I would definitely be very cautious - from what I have seen it goes waaaay too far.

[/quote]

I've heard of people with this type of issue, but this has not been my experience to date. Again, I'm not a member of Opus Dei, so maybe they are more strict if you become a member. I do spend a fair amount of time around Opus Dei families as I have several friends that are members. From where I am - as someone who receives spiritual direction and attends various activities, I have not seen this rigidity. My children are certainly involved in various activities outside of Opus Dei. Although my son talks about being a priest, I don't think being a priest in Opus Dei has even crossed his mind (although he is still pretty young (10) and I fully expect that once hormones kick in that may get re-evaluated) He is more interested in being a missionary - or so he says. (his mom is NOT happy with that idea :rolleyes: - she wants him closer to home)


#11

Thanks, but it wasn’t so much that I was out of the church as I was just kinda going through the motions and didn’t really understand what the church taught or why. I wasn’t growing spiritually and didn’t even understand that I could.


#12

You sound like me and my reversion. :thumbsup:


#13

Hi thanks for sharing your insights about Opus Dei. I’m planning to join them and so currently, I am attending their recollection and doctrine class but some priests are also telling me to be more discerning and to take it slowly since Opus Dei is somehow strict and rigid but so far, from what I’ve experienced from its members, they are not that rigid though well maybe because I’m new I don’t know.

I don’t think that Opus Dei will go as far as dictating someone what to do because from what I’ve observed in its members here in Manila (Philippines), they can give advice but you also need to pray for discernment and for the Holy Spirit to guide you in making decisions.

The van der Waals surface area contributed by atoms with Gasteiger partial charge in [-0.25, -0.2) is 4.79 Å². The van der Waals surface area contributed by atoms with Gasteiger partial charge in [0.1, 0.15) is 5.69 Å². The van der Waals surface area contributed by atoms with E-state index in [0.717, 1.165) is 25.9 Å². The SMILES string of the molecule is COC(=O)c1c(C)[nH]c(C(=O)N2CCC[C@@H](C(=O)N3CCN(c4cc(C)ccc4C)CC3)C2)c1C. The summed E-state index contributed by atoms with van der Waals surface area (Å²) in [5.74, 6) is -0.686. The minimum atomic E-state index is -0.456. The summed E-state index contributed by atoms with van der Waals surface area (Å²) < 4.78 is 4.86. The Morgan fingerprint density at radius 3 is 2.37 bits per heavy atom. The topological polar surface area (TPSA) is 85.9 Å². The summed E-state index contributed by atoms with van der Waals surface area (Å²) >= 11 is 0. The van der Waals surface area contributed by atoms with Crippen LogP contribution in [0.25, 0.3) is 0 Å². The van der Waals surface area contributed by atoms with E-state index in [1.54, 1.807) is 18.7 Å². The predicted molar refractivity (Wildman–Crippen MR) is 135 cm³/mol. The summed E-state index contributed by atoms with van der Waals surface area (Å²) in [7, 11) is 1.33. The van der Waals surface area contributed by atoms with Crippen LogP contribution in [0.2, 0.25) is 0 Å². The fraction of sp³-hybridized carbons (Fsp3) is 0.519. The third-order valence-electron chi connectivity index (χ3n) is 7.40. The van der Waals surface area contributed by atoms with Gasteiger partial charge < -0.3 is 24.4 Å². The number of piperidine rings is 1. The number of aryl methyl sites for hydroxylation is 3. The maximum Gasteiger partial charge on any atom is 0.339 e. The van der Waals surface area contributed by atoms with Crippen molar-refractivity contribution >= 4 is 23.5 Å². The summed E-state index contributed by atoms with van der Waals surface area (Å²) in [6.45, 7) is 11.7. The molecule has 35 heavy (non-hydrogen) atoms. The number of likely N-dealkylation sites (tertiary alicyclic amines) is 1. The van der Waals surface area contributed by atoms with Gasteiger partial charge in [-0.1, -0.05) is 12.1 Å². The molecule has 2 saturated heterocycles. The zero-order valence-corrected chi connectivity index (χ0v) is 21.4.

#14

Congratulations! I’m sure you will be blessed by your your decision.

I think some people confuse teaching orthodoxy with “being rigid”. I certainly haven’t seen it. I was talking with my spiritual director in regards to someone I was trying to help. He suggested that I suggest spiritual direction to that person - because it is a god place to get some spiritual advice “without being told what to do.” I thought that was fascinating relative to this discussion. So, without bringing up this discussion, I think I received confirmation from an Opus Dei priest that they do not see their apostolate as one where they dictate to their members.

Come to think of it, dictating to you a person what to do – in any capacity – would really go against their charism. If their charism is really one of sanctifying ordinary life – then it wouldn’t make sense to try to control and dictate how members live. That would no longer be ordinary life.

Just enjoy the journey and maybe you can enlighten those priests who have asked you to be cautious in pursuing Opus Dei – by your witness through how you live.


#15

I remember driving down the road while he was talking about the Opus Dei charism of sanctifying ordinary life. I remember screaming at the CD player, http://www.infoocean.info/avatar4.jpg


#16

[quote="thiltgen99, post:15, topic:280760"]
I remember driving down the road while he was talking about the Opus Dei charism of sanctifying ordinary life. I remember screaming at the CD player, http://www.infoocean.info/avatar4.jpg

[/quote]

Hi! May I know the reason why you screamed?


#17

[quote="TheRealJuliane, post:5, topic:280760"]